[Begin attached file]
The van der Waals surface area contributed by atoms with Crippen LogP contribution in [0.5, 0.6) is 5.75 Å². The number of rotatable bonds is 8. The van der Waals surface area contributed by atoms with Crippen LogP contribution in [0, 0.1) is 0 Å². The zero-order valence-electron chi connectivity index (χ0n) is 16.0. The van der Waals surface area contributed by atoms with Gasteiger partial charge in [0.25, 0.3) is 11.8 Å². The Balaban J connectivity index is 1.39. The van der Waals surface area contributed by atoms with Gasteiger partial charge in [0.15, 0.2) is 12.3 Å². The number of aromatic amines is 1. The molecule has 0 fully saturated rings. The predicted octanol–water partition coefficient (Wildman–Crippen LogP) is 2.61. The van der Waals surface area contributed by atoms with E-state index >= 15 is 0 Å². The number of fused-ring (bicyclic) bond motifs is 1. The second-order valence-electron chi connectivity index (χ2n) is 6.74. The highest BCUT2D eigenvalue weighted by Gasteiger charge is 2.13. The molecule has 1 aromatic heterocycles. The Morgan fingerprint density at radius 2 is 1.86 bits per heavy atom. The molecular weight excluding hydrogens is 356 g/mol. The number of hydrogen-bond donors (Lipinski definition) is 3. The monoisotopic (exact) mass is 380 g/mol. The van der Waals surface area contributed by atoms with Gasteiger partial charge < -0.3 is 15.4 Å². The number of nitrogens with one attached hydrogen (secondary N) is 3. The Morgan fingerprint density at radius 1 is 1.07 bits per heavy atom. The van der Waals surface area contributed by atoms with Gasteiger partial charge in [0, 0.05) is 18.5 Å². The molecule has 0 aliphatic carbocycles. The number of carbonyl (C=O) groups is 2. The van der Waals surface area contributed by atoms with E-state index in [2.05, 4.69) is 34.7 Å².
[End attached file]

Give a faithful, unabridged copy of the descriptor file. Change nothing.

The van der Waals surface area contributed by atoms with Crippen LogP contribution in [0.5, 0.6) is 5.75 Å². The number of rotatable bonds is 8. The van der Waals surface area contributed by atoms with Crippen LogP contribution in [0, 0.1) is 0 Å². The zero-order valence-electron chi connectivity index (χ0n) is 16.0. The van der Waals surface area contributed by atoms with Gasteiger partial charge in [0.25, 0.3) is 11.8 Å². The Balaban J connectivity index is 1.39. The van der Waals surface area contributed by atoms with Gasteiger partial charge in [0.15, 0.2) is 12.3 Å². The number of aromatic amines is 1. The molecule has 0 fully saturated rings. The predicted octanol–water partition coefficient (Wildman–Crippen LogP) is 2.61. The van der Waals surface area contributed by atoms with E-state index >= 15 is 0 Å². The number of fused-ring (bicyclic) bond motifs is 1. The second-order valence-electron chi connectivity index (χ2n) is 6.74. The highest BCUT2D eigenvalue weighted by Gasteiger charge is 2.13. The molecule has 1 aromatic heterocycles. The Morgan fingerprint density at radius 2 is 1.86 bits per heavy atom. The molecular weight excluding hydrogens is 356 g/mol. The number of hydrogen-bond donors (Lipinski definition) is 3. The monoisotopic (exact) mass is 380 g/mol. The van der Waals surface area contributed by atoms with Gasteiger partial charge < -0.3 is 15.4 Å². The number of nitrogens with one attached hydrogen (secondary N) is 3. The Morgan fingerprint density at radius 1 is 1.07 bits per heavy atom. The van der Waals surface area contributed by atoms with Gasteiger partial charge in [0, 0.05) is 18.5 Å². The molecule has 0 aliphatic carbocycles. The number of carbonyl (C=O) groups is 2. The van der Waals surface area contributed by atoms with E-state index in [2.05, 4.69) is 34.7 Å².